marycatelli (marycatelli) wrote,

philosophical mediations on Changes, The Red Pyramid, and the problem with sequels

Which is not, to be sure, as bad as the problem with prequels and how they box you in. Still -- what are you going to do?


You could, to be sure, make them self-contained.  No event in one book impacts the events of another.  Characters who reappear are static, and there from the beginning.  This can get dissatisfying, monotonous, and implausible.

Suppose, on the other hand, the events in one book do affect the next.

If you stick to the same cast of characters, either the series will end because the characters have developed through all their problems, the series will limp on with characters who have completed their arcs, or the story will effectively turn into the self-contained books because while they make changes, they do not make effective changes, leading an unrelenting assault of problems.  Similar effects with settings or magics or events or things.

When you add more stuff, you soon find the world getting larger and larger.  And stuff that logically would reappear doesn't because it doesn't get remembered, or it would make the story too large.  And even at the same time, characters reappear for bit parts with varying degrees of elegance, but no room on the front stage.  And backstory gets more and more complicated.  (Gets complicated with the same cast too, but less so.)

Jim Butcher's Changes -- well, the first thing I noticed about it was when I first heard it was coming out.  The title is not one of the two word paronomasia (or pun o:) that he's been using in the last twelve books.  And he made changes all right.  Several major plots have had a fork stuck in them, but good.  My own suspicion is that he wanted to clear the stage, which had gotten too cluttered.  Sure, all the stuff floating about could be fun, lending solidity to the world, but even before this point, I had wondered about stuff getting dropped when I thought it would come it.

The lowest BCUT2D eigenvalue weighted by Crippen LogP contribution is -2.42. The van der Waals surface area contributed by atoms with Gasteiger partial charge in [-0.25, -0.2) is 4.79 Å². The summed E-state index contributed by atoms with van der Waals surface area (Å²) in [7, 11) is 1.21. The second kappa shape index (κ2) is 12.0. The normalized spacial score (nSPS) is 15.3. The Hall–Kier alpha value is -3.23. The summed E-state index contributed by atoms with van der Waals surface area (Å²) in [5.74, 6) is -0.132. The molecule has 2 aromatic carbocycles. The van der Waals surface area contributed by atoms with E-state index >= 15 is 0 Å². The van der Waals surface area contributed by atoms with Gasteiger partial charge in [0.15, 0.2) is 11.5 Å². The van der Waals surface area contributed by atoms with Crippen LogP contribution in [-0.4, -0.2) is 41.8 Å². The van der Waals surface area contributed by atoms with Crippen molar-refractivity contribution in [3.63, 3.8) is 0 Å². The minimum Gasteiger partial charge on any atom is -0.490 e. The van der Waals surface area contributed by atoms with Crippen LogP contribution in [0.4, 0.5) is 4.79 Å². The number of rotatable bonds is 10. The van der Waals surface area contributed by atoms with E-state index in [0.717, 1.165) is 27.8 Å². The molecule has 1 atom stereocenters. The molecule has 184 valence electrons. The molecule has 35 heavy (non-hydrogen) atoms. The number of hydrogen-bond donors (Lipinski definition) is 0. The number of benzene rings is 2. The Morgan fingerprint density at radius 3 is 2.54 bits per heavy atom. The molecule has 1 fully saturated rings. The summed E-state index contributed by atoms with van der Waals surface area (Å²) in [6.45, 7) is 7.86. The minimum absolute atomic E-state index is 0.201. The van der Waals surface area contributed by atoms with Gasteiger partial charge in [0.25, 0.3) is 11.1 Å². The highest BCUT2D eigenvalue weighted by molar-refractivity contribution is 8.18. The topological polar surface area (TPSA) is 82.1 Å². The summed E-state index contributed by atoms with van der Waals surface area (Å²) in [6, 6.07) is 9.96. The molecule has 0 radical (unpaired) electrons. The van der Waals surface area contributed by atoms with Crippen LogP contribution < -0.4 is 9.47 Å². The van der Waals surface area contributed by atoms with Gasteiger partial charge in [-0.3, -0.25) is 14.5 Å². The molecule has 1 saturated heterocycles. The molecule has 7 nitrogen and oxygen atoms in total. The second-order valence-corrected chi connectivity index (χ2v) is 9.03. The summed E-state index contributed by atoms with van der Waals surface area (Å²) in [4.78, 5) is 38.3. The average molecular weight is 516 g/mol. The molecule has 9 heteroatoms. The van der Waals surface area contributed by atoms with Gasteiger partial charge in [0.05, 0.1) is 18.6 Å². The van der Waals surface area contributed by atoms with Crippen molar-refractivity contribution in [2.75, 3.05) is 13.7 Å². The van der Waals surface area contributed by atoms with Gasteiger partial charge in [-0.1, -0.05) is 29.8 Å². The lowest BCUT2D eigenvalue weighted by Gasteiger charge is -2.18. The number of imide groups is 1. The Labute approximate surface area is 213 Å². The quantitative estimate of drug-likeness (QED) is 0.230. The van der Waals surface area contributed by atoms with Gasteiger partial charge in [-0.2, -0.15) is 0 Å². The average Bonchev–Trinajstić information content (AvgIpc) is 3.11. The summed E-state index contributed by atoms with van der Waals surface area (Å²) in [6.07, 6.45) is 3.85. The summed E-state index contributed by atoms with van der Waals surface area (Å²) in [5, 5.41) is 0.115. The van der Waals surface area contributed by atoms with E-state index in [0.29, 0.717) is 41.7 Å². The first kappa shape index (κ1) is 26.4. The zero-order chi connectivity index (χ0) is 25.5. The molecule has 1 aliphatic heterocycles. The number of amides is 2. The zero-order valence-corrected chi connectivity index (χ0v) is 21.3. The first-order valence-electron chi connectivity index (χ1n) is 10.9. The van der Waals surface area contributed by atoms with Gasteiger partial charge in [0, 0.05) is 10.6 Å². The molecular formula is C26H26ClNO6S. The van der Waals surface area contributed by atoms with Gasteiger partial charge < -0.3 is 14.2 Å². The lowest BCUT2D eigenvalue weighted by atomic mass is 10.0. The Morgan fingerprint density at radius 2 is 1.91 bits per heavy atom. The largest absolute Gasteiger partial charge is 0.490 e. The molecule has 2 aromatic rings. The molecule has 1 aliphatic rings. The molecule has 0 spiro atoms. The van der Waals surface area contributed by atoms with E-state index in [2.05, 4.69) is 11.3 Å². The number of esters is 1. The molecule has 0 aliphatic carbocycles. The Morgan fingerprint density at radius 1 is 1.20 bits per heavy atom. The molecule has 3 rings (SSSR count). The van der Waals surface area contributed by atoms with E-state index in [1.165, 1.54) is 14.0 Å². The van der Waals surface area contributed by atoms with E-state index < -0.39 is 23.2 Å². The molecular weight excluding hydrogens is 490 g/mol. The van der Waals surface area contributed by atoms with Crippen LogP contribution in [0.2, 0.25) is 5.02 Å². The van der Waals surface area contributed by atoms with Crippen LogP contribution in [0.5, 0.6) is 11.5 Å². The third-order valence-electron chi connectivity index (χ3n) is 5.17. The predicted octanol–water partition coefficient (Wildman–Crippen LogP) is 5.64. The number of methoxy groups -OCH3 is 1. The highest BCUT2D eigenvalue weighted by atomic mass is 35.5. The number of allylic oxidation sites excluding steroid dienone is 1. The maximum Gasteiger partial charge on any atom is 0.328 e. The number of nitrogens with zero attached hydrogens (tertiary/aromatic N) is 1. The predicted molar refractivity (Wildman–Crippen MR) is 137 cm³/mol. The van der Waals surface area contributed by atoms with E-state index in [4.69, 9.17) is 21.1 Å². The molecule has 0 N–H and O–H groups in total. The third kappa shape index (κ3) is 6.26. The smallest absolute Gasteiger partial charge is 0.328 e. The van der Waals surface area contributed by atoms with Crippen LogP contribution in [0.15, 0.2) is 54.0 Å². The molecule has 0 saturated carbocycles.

Now, Rick Riordan's The Red Pyramid is a different kettle of fish.  Percy Jackson and the Olympians ended with an obvious sequel hook:  a new Great Prophecy.  It worked well in that book, as closure, definitely tying off the series, which had been about the fulfillment of the old Great Prophecy.  The Red Pyramid is not that sequel.  In fact, there are two throw-away lines that point to it taking place in the same universe (in which case the world-building got a lot more complex), but it's about the gods of Egypt.  And the magicians, who do not worship the gods.  They use them.  (With some reason.  Greeks and Romans prosecuted magic as impiety, with the Roman republic having the two largest witch-hunts on record, with thousands of victims, but Egyptian writings show them -- well, not mixing religion and magic, since they didn't seem to distinguish, but in the same passage imploring and threatening the gods.)  Carter and Sadie, the heroes, also learn about their heritage, but it's a rather different one.  Personally, I suspect that Riordan might have wanted a change of scene.
Tags: aesthetics, backstory, character arc, minor characters, sequels, series, world-building: other

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